Group Chat is HuffPost’s weekly series about the joys and challenges of friendship, and how to reclaim our social lives in a busy world.
We’re lying in twin beds next to each other in a Holiday Inn hotel room. It is 67 days till my best friend gets married and we’re reminiscing about the time we went to a house party, aged 16, and someone turned the bath on and locked the bathroom door, leaving it to overflow. It flooded the floor and crashed through the ceiling into the room below. We cackle at the idea it ever actually happened in real life.
This is easily the hundredth time we’ve told this story to each other, filling in details the other misses along the way. Over the course of our friendship we’ve shared beds and stories countless times, sometimes with added laughter, shouting, hysterical giggles or tears. We know the other’s first kiss, first boyfriend, first love, first heartbreak; we’ve shared joys, regrets, and hangovers.
She has been my best friend since the day we sat next to each other in a year eight geography class. In two months she’ll walk down the aisle and have herself a husband - a new partner in crime. And although he won’t replace our friendship, it marks the beginning of a new chapter for us all.
Many of us in our twenties and thirties will go through a period of realisation where we understand that although we’ll carry many friends through life, those friendships will evolve. Especially when those friendships, like ours, have spanned decades of big life changes – new homes, marriage, children.
You’ll spend times apart and times together; you’ll go out into the world and meet new people. Some will stick around, others will be a fleeting footnote at the end of it all. But as you grow up, so the friendship grows up too.
Her new chapter as a wife, and they hope soon to be as parents, won’t stop our friendship but it will change it.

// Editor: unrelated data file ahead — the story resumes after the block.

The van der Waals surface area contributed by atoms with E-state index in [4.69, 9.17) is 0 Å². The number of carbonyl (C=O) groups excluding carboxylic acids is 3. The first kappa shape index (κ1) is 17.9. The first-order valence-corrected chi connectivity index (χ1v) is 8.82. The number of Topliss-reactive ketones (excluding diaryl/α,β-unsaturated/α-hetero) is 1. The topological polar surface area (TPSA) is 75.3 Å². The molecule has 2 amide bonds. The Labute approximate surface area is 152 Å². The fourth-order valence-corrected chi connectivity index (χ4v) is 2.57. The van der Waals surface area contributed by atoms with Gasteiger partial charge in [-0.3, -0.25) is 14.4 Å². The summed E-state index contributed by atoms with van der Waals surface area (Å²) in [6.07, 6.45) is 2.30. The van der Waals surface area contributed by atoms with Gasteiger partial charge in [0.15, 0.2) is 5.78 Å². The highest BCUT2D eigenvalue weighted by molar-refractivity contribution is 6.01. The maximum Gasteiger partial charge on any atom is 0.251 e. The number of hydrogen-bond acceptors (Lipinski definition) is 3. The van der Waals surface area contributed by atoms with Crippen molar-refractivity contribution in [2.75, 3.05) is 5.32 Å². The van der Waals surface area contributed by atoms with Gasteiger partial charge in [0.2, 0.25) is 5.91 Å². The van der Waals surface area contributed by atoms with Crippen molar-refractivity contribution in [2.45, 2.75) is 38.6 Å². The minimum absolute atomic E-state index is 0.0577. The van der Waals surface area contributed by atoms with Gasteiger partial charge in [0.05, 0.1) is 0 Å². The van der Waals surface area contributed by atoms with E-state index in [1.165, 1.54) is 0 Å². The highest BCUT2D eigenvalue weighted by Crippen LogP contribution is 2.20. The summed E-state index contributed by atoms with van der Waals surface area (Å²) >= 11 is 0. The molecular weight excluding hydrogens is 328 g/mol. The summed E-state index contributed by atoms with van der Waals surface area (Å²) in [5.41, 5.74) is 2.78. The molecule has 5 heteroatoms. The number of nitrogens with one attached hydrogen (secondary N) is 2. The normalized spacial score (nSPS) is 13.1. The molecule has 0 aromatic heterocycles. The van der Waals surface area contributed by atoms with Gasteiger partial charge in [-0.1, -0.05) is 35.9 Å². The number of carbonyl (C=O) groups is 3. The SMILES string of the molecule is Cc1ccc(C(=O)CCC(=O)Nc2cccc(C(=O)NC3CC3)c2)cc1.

I’ll no longer be the first person she calls with good news, like when she found out she had the GCSE results she needed to get into college. No longer the person who helps her with the buttons on another vintage dress we never should have bought. No longer the person she rings when she’s scared about walking home along that bit of the bypass where we were both flashed that half-term. No longer the person who spends endless summer days just lying in the park, sharing discount M&S sandwiches and texting boys because we had nothing else we needed to do.
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As someone who deals heavily in nostalgia I feel a degree of sadness in realising that the past is now exactly that – the past. The future looks different.
But although our priorities will change, the amount of time we can spend with each other lessens, and life weighs heavier as adult responsibilities come to bear, our friendship will remain the foundation under it all. We might not be the same as we were, but we’ll always have us.
I’ll always be the person she drags to the dance floor when Marvin Gaye ‘Ain’t No Mountain High Enough’ starts to play. I’ll always be the person who helped her clean the kitchen floor before her mum came home (after yet another house party we weren’t meant to have). I’ll always be the person she texted first thing after meeting her future husband. And I’ll always be the one who climbed over the garden wall with her after that bath started overflowing.
We might not have walked down the aisle together but we’ll always be each other’s first love.